A More Mature Melee
After a long day of slugging my way through Los Angeles traffic and the crowded LA convention center last Wednesday, I found myself wrapping up a busy day of appointments in Koei Tecmo’s small conference room to go hands-on with Dead or Alive 6. With more than a little fire in my belly (along with a few tasty breakfast burritos from my favorite LA hole in the wall, Alladin’s Coffee Shop) I clutched my controller and prepared to go a few rounds Koei Tecmo’s PR Manager Jon Robinson to find out what the latest entry in the top-heavy tournament fighter franchise was all about.
Given that the game was only announced four days prior to my visit, it’s no surprise that the portion I got to experience was pretty lean. The demo allowed me to choose between a roster of four fighters as we slugged it out in two arenas – a dilapidated alley and a grand coliseum enclosed in an electrified barrier. Despite the limited scope of the build, Dead or Alive 6 showed a great deal of promise thanks to its sleek and refined gameplay system, striking visuals, and the addition of a pair of new gameplay mechanics which change the way each melee unfolds.
If you’ve ever played a Dead or Alive title before, you’ll feel right at home this time around. Punches, kicks, parries, and well-timed reversals are still the name of the game here, and they feel better than ever. Whether I was executing flashy, bone-breaking counters with the leather-clad Kasumi or volleys of punishing head kicks with the long-legged boxer Zack, each strike felt incredibly weighty and satisfying. No doubt about it, this is the Dead or Alive you know and love.
That’s not to say it’s all old hat. Dead or Alive 6 introduces a new way to punish the competition with the Fatal Rush. By simply tapping the special button, you can unleash a single, powerful attack. These blows can be chained up to four times, allowing you to send your adversary flying across the screen with a flurry of devastating strikes. It’s a handy tool that’s good for closing the distance between two fighters and can result in some pretty epic flourishes when two opposing combatants collide with their own rushes. While the Fatal Rush is a powerful tool, it’s far from a win button. You need to be relatively close to your opponent to use it. And if it’s sidestepped, you’re leaving yourself open for a world of hurt. That said, Rush responsibly.
The Fatal Rush isn’t the only new component to spice up the action, though. Dead or Alive 6 finally sees the series get with the times by incorporating a bonafide super gauge. Dubbed the Break Gauge, it’s a meter that fills as you successively land and block attacks. Once full, you can use it to execute a Break Hold or a Break Blow. Break Holds are defensive maneuvers that allow you to counter low, mid, and high attacks while dishing out a bit of damage. Break Blows, on the other hand, are stunning supers that light up the screen with pure, unadulterated polygonal punishment.
While my time with the game was short, I can’t stress enough how well all of these elements seemed to come together. The Fatal Rushes, Break Holds and Break Blows all compliment each other perfectly to make Dead or Alive 6’s combat feel incredibly robust and exciting while offering plenty of strategic opportunities for seasoned players.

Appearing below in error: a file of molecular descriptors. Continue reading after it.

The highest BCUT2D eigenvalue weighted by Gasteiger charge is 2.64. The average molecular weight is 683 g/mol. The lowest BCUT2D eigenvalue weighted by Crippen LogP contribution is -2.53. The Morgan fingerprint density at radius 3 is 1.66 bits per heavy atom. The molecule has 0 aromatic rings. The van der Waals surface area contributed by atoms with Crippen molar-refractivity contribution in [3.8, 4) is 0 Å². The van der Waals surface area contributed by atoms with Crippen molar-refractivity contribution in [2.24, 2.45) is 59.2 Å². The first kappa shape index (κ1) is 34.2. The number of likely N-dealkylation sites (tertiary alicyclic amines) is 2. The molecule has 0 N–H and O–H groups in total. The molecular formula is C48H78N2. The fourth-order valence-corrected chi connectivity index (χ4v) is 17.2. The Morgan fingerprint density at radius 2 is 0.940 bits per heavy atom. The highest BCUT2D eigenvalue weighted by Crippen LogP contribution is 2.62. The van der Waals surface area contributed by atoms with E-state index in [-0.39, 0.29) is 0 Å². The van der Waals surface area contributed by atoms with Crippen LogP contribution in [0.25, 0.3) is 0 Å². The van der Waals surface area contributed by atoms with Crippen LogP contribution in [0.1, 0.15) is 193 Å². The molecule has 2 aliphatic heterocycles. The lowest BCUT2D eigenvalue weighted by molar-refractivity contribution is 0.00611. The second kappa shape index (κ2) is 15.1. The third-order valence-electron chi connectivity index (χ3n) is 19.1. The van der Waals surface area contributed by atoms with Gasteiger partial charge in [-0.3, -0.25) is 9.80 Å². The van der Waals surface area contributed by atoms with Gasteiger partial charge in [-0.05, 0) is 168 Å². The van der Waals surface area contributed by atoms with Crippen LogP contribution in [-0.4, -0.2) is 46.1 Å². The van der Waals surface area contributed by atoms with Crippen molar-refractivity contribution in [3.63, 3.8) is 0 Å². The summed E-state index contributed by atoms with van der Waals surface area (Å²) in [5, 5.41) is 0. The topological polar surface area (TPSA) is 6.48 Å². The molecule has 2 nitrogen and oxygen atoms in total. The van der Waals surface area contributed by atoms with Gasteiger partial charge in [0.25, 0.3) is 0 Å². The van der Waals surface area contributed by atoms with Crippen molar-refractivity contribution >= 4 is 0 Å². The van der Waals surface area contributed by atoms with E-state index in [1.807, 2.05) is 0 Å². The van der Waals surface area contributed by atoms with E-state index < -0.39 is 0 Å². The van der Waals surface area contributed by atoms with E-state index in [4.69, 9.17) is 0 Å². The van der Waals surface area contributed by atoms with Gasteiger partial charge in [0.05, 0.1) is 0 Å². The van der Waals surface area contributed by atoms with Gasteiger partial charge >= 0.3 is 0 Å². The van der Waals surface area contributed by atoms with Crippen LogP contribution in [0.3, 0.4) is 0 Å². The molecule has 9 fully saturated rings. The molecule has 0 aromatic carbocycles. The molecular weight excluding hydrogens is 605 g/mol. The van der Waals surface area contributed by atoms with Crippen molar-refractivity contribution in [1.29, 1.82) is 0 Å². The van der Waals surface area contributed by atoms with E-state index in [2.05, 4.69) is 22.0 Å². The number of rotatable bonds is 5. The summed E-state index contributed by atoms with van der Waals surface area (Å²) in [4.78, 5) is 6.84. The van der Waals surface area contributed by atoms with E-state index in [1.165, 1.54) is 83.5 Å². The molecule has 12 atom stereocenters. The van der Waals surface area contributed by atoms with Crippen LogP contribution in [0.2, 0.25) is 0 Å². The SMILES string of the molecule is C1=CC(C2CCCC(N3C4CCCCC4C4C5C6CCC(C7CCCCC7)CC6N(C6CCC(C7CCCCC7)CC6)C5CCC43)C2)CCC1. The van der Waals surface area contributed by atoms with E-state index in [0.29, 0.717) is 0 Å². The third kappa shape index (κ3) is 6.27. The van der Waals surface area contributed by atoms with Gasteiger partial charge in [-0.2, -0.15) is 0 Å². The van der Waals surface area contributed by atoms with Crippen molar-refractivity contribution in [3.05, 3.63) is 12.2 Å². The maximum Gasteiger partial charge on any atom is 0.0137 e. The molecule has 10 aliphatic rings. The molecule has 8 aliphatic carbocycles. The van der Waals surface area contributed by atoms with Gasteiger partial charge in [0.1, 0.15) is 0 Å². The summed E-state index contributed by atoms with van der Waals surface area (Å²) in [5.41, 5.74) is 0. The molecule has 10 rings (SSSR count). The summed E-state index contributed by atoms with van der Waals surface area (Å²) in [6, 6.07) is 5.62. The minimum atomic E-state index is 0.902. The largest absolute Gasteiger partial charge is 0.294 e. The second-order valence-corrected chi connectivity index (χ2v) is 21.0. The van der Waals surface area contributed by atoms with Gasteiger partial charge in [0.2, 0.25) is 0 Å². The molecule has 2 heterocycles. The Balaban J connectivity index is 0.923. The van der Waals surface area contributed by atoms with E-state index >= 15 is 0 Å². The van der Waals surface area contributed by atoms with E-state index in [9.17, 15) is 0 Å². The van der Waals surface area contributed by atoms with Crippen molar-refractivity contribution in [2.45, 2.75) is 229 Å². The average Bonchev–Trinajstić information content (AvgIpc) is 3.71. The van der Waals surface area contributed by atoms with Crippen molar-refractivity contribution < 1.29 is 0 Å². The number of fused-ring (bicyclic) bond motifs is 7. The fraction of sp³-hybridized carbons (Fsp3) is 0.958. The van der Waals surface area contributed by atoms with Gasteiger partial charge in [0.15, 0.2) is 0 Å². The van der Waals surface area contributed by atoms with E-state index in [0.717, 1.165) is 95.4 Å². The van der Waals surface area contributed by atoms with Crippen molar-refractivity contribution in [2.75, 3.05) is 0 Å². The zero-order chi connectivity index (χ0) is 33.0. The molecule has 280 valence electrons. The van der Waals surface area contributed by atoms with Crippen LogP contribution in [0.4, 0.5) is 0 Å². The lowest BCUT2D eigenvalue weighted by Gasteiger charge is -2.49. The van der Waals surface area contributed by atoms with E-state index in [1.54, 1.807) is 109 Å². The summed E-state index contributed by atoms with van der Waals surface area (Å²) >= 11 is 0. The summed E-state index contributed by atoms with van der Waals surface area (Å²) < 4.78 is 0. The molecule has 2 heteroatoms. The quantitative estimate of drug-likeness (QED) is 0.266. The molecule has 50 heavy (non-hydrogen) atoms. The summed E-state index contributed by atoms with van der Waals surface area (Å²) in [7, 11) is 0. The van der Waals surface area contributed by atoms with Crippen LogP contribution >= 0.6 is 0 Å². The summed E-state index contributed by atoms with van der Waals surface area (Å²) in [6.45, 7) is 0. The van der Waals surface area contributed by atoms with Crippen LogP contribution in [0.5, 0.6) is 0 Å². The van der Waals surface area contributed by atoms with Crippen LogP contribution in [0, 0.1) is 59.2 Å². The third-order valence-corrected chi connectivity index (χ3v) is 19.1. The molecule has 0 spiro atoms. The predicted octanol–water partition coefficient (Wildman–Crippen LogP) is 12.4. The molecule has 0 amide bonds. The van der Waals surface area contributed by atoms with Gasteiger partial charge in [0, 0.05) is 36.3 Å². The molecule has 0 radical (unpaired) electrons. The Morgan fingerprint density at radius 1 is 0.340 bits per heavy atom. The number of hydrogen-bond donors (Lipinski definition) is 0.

Less Jiggle, More Jab
Even in this early stage in the game’s development, it’s clear that Dead or Alive 6 is a more mature brawler this time around. The fleshy fanservice that catapulted the series to notoriety has been considerably dialed back. Both of the game’s playable female fighters, the Pigua Quan martial artist and opera singer Helena Douglas and the cunning kunoichi Kasumi, showed more grit than skin as they traded blows with the towering Muay Thai boxer Zack and the Bruce Lee-inspired Jann Lee. The end result is a game that, while still beautiful, won’t send you shambling in shame to change the TV’s input when company unexpectedly drops in.
Even without the added skin, Dead or Alive 6 is one gorgeous game. Right from the outset, the detailed character models look nothing short of phenomenal. Each character is animated better than ever before. And little touches, like the texture of Helena’s silken dress to the way the sweat begins to pour from Jann Lee’s pores as the fight intensifies, add a compelling level of believability to the visuals. I’ve always kind of felt that the Dead or Alive series’ characters have had this weird, doll-like appearance. But Dead or Alive 6 puts this to rest, delivering some of the most jaw-dropping visual direction I’ve seen in a fighter in many years.
Overall, the spectacle of it all was certainly breathtaking. However, one thing that did stand out to me is the stages I experienced in the demo seemed to lack any of the exciting transitions that we’ve seen in previous entries in the series. Though I think it’s safe to assume they’ll be making an appearance in the future, especially when you consider we won’t be seeing the final release until next year.
A Welcome Change In Direction
Though we’re still about a year away from the game’s 2019 release, Dead or Alive 6 is shaping up to be one wild ride. The decision to tone down the cheap thrills in favor of a more robust fighting system may bring with it a bit of controversy when it comes to longtime fans. However, it’s plain to see this more mature direction is paying dividends as Team Ninja continues to refine and bolster the series’ mechanics this go round. If this early taste of the action is any indication, Dead or Alive 6 is going to be the fighter to keep an eye on when it lands on the PlayStation 4, Xbox One, and Steam next year.